Shulamit S. Magnus
Jewish historian

New Depths of Cynicism About the Kotel

Photo by Ilana Rosansky
Photo by Ilana Rosansky
With the permission of Hannah Leah Hason
Women’s group prayer at the Kotel, February, 2019 Photo by Alden Solovy.

There is just no end to the cynicism, the lies, the manipulation, about the Kotel. It comes from so many sides, my math skills fail me.

Today’s news is of—Netanyahu, who brokered the Kotel deal until he reneged on it—shocked, anyone, really?—urging his supporters, via his twitter account, to turn out en masse at the Kotel to protest the Women of the Wall group’s Rosh Hodesh event. This, in support of Aryeh Deri’s call to his supporters to do the same. President Herzog appealed to MK Rabbi Gilad Kariv, among others, to stay away today, lest violence erupt.

Before we get totally mired—and drawn off– in this muck, here is the take of an historian and a founder of women’s tefilla at the Kotel.

Women’s group tefilla at the Kotel began in December, 1988– 33 years ago. It began with an initiative by two Orthodox women from North America, Rivka Haut, z”l, and Norma Joseph, in the context of the first international conference of feminist Jewish women, then meeting in Jerusalem. The tefilla was to be composed of women from any and all religious orientations and affiliations, and none. What united us was that we were Jewish women, who wished to pray with one another, at this sacred site, repository of Jewish memory, pain, and hope. We were sick of denominational infighting (the “who is a Jew” fight was then on, a sorry display of male turf battles), and wished to model something else, and be part of that ourselves.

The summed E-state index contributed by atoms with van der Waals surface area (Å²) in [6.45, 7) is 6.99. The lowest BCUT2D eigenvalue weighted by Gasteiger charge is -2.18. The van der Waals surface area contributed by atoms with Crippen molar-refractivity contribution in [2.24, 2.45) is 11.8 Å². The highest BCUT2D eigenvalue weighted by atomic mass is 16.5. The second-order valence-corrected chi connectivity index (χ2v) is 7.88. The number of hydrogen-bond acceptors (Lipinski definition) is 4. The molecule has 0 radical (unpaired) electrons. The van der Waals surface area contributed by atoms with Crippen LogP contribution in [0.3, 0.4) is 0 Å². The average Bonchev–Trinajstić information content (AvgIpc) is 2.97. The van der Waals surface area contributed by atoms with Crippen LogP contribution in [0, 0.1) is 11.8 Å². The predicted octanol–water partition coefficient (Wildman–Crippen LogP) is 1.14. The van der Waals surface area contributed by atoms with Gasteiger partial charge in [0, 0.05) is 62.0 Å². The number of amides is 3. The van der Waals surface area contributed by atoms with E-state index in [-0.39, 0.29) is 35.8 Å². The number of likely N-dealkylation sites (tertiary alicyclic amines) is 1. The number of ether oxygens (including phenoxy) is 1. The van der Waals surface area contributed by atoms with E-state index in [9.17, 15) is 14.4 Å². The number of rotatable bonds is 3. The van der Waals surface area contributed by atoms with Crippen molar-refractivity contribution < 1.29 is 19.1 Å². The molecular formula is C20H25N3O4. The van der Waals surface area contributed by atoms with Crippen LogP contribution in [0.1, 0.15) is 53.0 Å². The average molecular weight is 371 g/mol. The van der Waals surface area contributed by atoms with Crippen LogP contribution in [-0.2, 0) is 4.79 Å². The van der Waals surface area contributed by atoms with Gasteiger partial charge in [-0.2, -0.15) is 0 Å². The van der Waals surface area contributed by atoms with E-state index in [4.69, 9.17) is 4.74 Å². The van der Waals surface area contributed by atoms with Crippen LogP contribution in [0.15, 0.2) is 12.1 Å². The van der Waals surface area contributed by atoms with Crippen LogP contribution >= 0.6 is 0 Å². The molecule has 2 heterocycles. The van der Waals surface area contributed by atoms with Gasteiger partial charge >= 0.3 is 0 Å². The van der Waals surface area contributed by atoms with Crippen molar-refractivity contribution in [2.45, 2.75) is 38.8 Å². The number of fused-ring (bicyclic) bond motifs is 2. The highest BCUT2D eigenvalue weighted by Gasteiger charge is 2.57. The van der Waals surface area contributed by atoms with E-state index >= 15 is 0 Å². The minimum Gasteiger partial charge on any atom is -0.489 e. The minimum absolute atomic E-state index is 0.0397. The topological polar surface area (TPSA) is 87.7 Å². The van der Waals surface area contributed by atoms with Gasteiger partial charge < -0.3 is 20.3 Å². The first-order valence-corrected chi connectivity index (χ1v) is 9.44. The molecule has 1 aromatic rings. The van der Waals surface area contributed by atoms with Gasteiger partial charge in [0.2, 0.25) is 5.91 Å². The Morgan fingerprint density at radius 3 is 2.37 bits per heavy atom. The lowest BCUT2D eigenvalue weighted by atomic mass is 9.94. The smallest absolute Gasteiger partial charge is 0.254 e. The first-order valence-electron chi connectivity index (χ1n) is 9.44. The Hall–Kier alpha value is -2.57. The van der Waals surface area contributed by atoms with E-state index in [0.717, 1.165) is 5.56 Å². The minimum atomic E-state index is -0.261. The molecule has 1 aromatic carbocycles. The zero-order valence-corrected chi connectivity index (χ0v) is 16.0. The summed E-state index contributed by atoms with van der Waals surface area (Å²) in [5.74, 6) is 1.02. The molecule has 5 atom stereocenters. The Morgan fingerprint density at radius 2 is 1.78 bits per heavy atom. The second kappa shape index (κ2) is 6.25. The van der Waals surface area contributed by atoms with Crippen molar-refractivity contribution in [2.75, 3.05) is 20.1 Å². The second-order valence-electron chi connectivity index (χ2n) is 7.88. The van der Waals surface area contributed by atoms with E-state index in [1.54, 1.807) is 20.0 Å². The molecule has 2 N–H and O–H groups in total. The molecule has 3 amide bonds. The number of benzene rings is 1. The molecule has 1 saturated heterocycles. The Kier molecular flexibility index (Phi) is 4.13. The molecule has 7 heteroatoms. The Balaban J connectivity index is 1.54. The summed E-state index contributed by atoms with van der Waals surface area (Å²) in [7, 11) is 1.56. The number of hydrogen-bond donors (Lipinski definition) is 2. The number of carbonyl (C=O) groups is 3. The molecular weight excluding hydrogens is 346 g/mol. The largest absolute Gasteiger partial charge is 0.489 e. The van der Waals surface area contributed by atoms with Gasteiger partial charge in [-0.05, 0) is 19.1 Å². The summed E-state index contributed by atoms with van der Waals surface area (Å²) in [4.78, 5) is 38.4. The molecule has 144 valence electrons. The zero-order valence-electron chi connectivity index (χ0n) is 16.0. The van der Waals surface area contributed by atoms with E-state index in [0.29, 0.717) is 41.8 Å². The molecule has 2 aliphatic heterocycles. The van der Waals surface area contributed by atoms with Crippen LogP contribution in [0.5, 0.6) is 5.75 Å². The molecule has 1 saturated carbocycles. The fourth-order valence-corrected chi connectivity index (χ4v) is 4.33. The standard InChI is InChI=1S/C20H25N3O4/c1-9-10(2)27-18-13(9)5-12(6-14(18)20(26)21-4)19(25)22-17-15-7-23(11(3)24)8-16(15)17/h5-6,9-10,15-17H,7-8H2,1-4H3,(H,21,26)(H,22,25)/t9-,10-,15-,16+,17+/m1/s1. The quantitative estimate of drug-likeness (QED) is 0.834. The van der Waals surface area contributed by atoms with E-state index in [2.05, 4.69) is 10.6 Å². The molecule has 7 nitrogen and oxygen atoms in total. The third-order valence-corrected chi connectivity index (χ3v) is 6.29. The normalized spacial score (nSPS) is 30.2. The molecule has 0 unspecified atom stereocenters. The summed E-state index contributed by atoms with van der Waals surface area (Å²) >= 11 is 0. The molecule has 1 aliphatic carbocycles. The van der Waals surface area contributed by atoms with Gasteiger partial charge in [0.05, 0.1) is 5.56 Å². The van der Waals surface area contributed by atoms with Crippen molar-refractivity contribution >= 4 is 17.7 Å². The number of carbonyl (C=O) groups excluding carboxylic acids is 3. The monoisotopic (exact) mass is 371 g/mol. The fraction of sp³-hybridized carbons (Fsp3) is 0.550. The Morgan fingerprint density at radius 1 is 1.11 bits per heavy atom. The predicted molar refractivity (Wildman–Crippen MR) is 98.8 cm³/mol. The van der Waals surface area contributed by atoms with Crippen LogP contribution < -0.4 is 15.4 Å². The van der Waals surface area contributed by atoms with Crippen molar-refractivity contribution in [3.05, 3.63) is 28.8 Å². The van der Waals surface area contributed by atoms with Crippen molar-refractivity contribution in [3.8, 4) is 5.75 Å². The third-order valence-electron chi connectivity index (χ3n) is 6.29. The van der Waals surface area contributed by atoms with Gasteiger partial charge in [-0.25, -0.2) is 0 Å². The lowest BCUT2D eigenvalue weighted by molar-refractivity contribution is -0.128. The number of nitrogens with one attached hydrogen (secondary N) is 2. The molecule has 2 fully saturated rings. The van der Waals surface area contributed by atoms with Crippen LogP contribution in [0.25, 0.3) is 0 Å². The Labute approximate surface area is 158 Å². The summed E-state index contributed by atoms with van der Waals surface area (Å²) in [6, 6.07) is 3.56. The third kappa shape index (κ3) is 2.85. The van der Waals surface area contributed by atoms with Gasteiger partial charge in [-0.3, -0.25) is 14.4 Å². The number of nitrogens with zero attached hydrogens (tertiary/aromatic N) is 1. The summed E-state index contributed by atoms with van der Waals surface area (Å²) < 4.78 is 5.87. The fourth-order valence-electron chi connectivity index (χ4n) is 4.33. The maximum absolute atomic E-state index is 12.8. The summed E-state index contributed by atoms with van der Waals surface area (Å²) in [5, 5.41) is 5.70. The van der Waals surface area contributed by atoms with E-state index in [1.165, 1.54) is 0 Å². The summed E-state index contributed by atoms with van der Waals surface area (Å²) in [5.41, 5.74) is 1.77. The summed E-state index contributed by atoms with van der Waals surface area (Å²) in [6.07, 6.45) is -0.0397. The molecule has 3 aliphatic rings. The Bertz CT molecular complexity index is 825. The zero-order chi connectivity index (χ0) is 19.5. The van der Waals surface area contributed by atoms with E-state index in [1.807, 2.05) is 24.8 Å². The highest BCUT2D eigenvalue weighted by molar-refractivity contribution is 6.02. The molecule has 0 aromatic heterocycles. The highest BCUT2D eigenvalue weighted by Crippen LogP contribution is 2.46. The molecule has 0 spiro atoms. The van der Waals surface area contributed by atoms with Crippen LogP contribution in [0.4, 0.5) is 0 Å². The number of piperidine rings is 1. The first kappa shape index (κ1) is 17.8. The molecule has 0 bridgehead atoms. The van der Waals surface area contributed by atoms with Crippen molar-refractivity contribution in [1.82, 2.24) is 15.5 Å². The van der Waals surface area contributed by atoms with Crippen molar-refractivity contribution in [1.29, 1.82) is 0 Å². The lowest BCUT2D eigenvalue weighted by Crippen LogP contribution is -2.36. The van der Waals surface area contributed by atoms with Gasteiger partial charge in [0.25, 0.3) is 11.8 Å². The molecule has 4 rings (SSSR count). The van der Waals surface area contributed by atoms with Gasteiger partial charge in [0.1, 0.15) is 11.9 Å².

We did it. I read Torah there, right up against the stones. We all managed to pray together, accommodating widely, radically different religious practice. Because, above all, we wished to respect and support one another. And be whole. What we shared– being Jewish women, all of us, however we live our lives, simultaneously outsiders and insiders in this tradition, and living those conflicts while seeking to be whole– utterly surpassed anything else.

An Israeli woman, Bonna Haberman, z”l, decided to continue the tefillot after the thousand or so women at the conference who were not Israeli returned home. She led the struggle for years. The group was attacked with stunning ferocity– I had lived in some tough neighborhoods in New York and never experienced anything like it– and, in 1989, we sued the police, the Ministry of Religion, and the State, for failing to protect us and for failing to enforce our rights as Jews to equal access and equal religious expression at the Kotel.